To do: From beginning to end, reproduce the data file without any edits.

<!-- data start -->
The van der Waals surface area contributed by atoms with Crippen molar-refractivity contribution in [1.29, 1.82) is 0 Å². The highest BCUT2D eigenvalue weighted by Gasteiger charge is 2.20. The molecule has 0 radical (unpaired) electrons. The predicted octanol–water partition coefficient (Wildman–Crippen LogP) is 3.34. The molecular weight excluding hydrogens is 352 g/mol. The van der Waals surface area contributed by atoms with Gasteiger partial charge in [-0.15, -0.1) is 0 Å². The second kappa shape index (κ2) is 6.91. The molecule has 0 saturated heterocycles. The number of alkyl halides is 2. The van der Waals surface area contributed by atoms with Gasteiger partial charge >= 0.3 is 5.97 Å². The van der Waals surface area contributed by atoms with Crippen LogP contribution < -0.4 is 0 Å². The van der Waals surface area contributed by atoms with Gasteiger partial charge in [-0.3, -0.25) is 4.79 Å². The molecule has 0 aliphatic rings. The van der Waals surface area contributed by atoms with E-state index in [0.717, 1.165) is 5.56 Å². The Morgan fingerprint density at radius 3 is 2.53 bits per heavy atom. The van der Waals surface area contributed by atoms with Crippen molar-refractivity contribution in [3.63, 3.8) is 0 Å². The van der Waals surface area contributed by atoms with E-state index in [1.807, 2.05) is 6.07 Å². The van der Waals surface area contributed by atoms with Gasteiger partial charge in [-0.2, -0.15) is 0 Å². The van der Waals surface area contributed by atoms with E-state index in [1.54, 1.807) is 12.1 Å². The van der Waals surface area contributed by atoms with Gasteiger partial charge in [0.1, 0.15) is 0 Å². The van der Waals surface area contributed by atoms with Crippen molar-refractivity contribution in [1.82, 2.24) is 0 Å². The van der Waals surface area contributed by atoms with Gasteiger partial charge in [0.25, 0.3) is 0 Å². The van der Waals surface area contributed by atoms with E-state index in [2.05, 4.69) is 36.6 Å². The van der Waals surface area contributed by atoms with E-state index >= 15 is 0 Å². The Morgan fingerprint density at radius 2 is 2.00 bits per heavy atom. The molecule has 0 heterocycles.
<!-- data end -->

The van der Waals surface area contributed by atoms with Crippen molar-refractivity contribution in [1.29, 1.82) is 0 Å². The highest BCUT2D eigenvalue weighted by Gasteiger charge is 2.20. The molecule has 0 radical (unpaired) electrons. The predicted octanol–water partition coefficient (Wildman–Crippen LogP) is 3.34. The molecular weight excluding hydrogens is 352 g/mol. The van der Waals surface area contributed by atoms with Gasteiger partial charge in [-0.15, -0.1) is 0 Å². The second kappa shape index (κ2) is 6.91. The molecule has 0 saturated heterocycles. The number of alkyl halides is 2. The van der Waals surface area contributed by atoms with Gasteiger partial charge >= 0.3 is 5.97 Å². The van der Waals surface area contributed by atoms with Crippen LogP contribution < -0.4 is 0 Å². The van der Waals surface area contributed by atoms with Gasteiger partial charge in [-0.3, -0.25) is 4.79 Å². The molecule has 0 aliphatic rings. The van der Waals surface area contributed by atoms with E-state index in [0.717, 1.165) is 5.56 Å². The Morgan fingerprint density at radius 3 is 2.53 bits per heavy atom. The van der Waals surface area contributed by atoms with Crippen molar-refractivity contribution in [3.63, 3.8) is 0 Å². The van der Waals surface area contributed by atoms with E-state index in [1.807, 2.05) is 6.07 Å². The van der Waals surface area contributed by atoms with Gasteiger partial charge in [-0.2, -0.15) is 0 Å². The van der Waals surface area contributed by atoms with E-state index in [1.54, 1.807) is 12.1 Å². The van der Waals surface area contributed by atoms with Gasteiger partial charge in [0.1, 0.15) is 0 Å². The van der Waals surface area contributed by atoms with Crippen molar-refractivity contribution in [1.82, 2.24) is 0 Å². The van der Waals surface area contributed by atoms with Gasteiger partial charge in [0.25, 0.3) is 0 Å². The van der Waals surface area contributed by atoms with E-state index in [2.05, 4.69) is 36.6 Å². The van der Waals surface area contributed by atoms with E-state index >= 15 is 0 Å². The Morgan fingerprint density at radius 2 is 2.00 bits per heavy atom. The molecule has 0 heterocycles.